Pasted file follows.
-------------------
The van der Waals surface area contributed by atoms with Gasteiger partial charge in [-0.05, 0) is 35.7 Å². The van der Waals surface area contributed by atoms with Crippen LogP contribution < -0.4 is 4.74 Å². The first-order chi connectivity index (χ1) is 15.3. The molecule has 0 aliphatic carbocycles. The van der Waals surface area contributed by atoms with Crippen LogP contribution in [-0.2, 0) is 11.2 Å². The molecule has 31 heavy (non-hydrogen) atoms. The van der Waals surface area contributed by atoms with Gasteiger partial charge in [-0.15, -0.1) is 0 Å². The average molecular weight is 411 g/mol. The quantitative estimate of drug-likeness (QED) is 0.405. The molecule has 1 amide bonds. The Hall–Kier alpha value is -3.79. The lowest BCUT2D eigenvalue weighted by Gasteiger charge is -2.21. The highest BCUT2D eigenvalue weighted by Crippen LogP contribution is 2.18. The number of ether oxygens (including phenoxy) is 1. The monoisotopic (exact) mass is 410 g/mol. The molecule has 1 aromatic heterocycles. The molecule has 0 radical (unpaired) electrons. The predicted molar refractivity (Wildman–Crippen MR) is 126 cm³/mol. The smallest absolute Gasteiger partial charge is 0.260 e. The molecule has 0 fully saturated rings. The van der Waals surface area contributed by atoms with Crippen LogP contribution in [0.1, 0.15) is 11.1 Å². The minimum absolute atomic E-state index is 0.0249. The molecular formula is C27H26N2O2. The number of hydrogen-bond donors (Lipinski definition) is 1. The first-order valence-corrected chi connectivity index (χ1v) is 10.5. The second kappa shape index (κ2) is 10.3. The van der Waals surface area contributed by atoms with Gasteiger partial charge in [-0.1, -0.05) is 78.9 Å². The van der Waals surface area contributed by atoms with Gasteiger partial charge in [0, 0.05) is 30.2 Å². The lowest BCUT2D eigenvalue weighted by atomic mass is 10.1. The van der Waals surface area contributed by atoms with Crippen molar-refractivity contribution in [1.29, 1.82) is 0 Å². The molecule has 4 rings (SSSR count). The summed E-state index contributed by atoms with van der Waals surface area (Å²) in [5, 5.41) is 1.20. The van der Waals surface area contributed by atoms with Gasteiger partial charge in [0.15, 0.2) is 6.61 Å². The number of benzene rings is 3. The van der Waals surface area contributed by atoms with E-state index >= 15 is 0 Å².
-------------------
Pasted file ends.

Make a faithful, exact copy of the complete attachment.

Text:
The van der Waals surface area contributed by atoms with Gasteiger partial charge in [-0.05, 0) is 35.7 Å². The van der Waals surface area contributed by atoms with Crippen LogP contribution < -0.4 is 4.74 Å². The first-order chi connectivity index (χ1) is 15.3. The molecule has 0 aliphatic carbocycles. The van der Waals surface area contributed by atoms with Crippen LogP contribution in [-0.2, 0) is 11.2 Å². The molecule has 31 heavy (non-hydrogen) atoms. The van der Waals surface area contributed by atoms with Gasteiger partial charge in [-0.15, -0.1) is 0 Å². The average molecular weight is 411 g/mol. The quantitative estimate of drug-likeness (QED) is 0.405. The molecule has 1 amide bonds. The Hall–Kier alpha value is -3.79. The lowest BCUT2D eigenvalue weighted by Gasteiger charge is -2.21. The highest BCUT2D eigenvalue weighted by Crippen LogP contribution is 2.18. The number of ether oxygens (including phenoxy) is 1. The monoisotopic (exact) mass is 410 g/mol. The molecule has 1 aromatic heterocycles. The molecule has 0 radical (unpaired) electrons. The predicted molar refractivity (Wildman–Crippen MR) is 126 cm³/mol. The smallest absolute Gasteiger partial charge is 0.260 e. The molecule has 0 fully saturated rings. The van der Waals surface area contributed by atoms with Crippen LogP contribution in [0.1, 0.15) is 11.1 Å². The minimum absolute atomic E-state index is 0.0249. The molecular formula is C27H26N2O2. The number of hydrogen-bond donors (Lipinski definition) is 1. The first-order valence-corrected chi connectivity index (χ1v) is 10.5. The second kappa shape index (κ2) is 10.3. The van der Waals surface area contributed by atoms with Gasteiger partial charge in [-0.1, -0.05) is 78.9 Å². The van der Waals surface area contributed by atoms with Gasteiger partial charge in [0, 0.05) is 30.2 Å². The lowest BCUT2D eigenvalue weighted by atomic mass is 10.1. The van der Waals surface area contributed by atoms with Crippen molar-refractivity contribution in [1.29, 1.82) is 0 Å². The molecule has 4 rings (SSSR count). The summed E-state index contributed by atoms with van der Waals surface area (Å²) in [5, 5.41) is 1.20. The van der Waals surface area contributed by atoms with Gasteiger partial charge in [0.15, 0.2) is 6.61 Å². The number of benzene rings is 3. The van der Waals surface area contributed by atoms with E-state index >= 15 is 0 Å².